Charismatic worship has always mortified me. Many of my friends in college would point out Paul’s charisms suggested this mode of worship existed in the early Church (sans rock music, loudspeakers, and crowds), and I respect the deep Christian faith of those who lack my allergy to praise music. I find my inclinations on the matter articulately expressed by the 2014 Templeton laureate, Msgr. Tomáš Halík. In his book Night of the Confessor (2012), Halík describes his antipathy “toward attempts to pass off manipulated crowd fervor as a ‘gust of the Holy Spirit'” and “the brazenly casual way that people there trumpet out the great words of our faith through loudspeakers”. He quotes Nicholas Lash’s Holiness, Speech, and Silence (2004):
It is the tragedy of modern Western culture to have fallen victim to the illusion (widely shared by believer and nonbeliever alike) that it is perfectly easy to talk about God. (Lash 84)
As Halík describes it, this feeling is a dreadful affliction. I can sympathize with him. Halík recalls a charismatic assembly where the pastor led the congregation in chanting for the pope, “Let us rejoice that our Daddy’s come from the Vatican…”
My feeling was more or less the same as Joseph K’s when the butcher’s knife is thrust into his heart in the Strahov quarry at the end of Kafka’s novel The Trial: I thought the shame of it would outlive me. (50)
Halík was secretly a priest during the 1980s in Czechoslovakia while he practiced psychotherapy for drug addicts and prisoners in Prague. Now, he is a public intellectual of some stature in the Czech Republic.
My hunch is that the “youthful enthusiasm for Christ” at such gatherings… is simply no more than the enthusiasm that young people feel in the emotionally charged atmosphere of a group in which they find acceptance at a moment when their family surroundings start to feel constrictive and they no longer feel understood to the same degree among their schoolmates. But what’s wrong with that, on the last analysis? (52)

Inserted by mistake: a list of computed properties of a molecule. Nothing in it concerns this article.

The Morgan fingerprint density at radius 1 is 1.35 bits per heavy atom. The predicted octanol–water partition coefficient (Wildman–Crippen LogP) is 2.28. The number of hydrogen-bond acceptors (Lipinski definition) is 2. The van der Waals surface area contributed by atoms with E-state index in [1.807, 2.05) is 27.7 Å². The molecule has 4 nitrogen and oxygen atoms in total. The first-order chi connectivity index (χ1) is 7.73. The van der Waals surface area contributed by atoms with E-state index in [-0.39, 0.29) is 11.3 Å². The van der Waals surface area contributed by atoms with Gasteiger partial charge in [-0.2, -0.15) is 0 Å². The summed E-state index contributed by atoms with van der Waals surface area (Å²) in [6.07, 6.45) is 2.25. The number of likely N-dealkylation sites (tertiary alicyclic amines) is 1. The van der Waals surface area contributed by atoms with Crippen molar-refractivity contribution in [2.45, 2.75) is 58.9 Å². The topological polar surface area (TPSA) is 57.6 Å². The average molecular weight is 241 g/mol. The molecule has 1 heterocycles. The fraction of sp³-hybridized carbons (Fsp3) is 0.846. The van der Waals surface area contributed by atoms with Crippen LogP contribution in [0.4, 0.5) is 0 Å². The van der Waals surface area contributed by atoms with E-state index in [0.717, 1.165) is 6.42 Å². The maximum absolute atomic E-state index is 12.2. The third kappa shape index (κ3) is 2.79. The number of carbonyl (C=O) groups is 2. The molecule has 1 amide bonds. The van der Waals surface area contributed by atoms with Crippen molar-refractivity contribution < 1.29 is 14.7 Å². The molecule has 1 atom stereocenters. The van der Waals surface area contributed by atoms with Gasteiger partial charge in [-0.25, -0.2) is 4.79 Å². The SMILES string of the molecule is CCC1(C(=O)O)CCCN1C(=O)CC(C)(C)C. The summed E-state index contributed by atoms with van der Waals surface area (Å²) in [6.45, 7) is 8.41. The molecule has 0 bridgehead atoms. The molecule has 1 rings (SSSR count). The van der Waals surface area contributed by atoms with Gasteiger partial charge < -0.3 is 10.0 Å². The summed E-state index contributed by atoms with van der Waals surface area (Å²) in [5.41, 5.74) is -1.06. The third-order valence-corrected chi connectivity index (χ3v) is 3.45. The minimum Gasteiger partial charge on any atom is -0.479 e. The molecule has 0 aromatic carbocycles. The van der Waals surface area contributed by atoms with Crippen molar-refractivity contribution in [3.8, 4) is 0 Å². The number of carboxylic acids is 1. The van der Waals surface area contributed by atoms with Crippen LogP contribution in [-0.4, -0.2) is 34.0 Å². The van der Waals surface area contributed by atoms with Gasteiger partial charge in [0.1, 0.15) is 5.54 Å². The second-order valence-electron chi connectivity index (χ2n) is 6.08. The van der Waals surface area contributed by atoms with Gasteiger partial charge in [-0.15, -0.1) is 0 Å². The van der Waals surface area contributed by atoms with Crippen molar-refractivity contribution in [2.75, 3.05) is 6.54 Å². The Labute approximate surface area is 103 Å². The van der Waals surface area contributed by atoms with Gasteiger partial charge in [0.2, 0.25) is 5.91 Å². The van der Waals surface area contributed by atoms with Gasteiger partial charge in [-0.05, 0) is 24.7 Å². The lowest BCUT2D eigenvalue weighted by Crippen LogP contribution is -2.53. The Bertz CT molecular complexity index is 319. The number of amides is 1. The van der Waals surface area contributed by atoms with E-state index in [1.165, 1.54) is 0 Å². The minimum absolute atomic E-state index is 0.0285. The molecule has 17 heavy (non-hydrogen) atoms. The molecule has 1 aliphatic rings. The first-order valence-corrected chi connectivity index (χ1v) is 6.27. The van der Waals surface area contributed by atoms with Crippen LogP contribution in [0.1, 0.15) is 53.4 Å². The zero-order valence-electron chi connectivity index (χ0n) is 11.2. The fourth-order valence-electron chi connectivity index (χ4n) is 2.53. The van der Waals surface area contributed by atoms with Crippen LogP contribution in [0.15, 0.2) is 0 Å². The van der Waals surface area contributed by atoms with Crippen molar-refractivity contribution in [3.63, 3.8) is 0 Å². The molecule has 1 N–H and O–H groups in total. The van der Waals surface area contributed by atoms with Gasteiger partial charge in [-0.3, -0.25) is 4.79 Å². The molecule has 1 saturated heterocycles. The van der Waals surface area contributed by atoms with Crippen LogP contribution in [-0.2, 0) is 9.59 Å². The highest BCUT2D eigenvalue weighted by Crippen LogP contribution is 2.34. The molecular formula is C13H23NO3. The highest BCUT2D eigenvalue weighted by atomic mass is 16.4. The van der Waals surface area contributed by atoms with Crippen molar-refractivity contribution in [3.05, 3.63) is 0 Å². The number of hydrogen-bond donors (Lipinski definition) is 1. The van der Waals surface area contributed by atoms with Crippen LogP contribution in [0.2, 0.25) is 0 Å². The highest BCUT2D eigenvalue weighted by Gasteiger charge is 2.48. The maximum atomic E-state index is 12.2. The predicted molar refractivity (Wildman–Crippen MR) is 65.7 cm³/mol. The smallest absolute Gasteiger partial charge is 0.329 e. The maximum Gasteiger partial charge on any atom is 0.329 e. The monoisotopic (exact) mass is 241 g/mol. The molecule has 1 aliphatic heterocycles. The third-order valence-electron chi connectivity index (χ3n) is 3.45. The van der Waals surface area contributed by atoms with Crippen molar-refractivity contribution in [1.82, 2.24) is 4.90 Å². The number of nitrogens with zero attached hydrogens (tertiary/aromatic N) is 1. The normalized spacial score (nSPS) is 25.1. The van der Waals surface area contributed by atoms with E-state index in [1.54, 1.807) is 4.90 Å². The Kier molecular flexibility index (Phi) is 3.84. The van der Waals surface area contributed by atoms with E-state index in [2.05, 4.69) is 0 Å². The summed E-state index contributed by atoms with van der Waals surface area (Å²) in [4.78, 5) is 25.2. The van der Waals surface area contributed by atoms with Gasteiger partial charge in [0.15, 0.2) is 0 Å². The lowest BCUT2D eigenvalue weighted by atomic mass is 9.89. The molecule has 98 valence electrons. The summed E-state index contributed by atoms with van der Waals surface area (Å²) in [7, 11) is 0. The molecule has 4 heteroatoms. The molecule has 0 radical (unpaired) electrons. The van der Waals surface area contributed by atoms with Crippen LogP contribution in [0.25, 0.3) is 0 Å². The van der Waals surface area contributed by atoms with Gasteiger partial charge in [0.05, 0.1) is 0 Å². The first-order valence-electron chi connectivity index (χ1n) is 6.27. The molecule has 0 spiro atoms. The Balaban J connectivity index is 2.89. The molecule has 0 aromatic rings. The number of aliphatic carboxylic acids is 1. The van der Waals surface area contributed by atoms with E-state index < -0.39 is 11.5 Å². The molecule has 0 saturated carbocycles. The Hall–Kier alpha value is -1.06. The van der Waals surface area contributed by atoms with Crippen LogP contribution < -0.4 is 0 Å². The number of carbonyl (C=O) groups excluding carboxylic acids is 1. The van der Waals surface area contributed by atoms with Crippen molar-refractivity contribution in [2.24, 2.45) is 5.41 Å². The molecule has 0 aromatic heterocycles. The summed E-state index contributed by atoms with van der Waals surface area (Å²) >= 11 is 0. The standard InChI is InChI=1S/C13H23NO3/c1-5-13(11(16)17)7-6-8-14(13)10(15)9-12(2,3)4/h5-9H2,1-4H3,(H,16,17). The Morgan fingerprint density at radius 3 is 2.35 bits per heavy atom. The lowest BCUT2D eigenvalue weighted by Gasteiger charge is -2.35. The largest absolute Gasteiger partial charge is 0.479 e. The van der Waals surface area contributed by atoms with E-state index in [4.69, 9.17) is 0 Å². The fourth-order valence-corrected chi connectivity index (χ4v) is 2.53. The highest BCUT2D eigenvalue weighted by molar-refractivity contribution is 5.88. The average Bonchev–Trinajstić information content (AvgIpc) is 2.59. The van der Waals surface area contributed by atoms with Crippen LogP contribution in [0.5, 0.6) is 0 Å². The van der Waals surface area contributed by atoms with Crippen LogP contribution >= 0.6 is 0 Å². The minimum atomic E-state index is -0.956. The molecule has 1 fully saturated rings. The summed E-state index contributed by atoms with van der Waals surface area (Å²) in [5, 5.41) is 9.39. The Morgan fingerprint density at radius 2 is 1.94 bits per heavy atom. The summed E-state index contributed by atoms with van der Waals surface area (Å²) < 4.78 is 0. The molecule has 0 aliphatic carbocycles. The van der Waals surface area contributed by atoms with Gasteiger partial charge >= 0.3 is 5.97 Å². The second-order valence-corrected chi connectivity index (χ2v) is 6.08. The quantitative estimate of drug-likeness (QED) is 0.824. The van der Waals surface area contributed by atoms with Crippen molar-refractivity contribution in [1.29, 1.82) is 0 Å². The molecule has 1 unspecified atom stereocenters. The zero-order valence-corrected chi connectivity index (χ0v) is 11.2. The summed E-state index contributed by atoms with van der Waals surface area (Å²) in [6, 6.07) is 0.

The alternatives for teenagers (sex, drugs, black metal, etc.) all seem to have drawbacks of their own from a parent’s perspective. Halík chides the youth group atmosphere, although he signals his respect for many of the proponents of charismatic worship. His barbs are not simply curmudgeonly, but a conviction he shares with Karl Rahner that the only viable 21st century Christianity will come with a renewed appreciation of mystics, not charismatics.
When someone is introduced to the faith they need to be told clearly that they are being introduced into a world of mystery and depth, that Jesus is not a ‘pal they can chat with,’ and God is not a Daddy represented by the appropriate ecclesiastical daddies, to whom we shall all cry ‘hurrah’, and again ‘hurrah’, and ‘Alleleuia, Lord Jesus’ — Come on kids, you can do better than that, at the top of your voices and all together’. (56)
Even charismatic Christians are worried that shallow, entertainment-focused, and age-segregated youth groups are a blight upon the church.
This is the first of a five-part series on Tomáš Halík’s Night of the Confessor.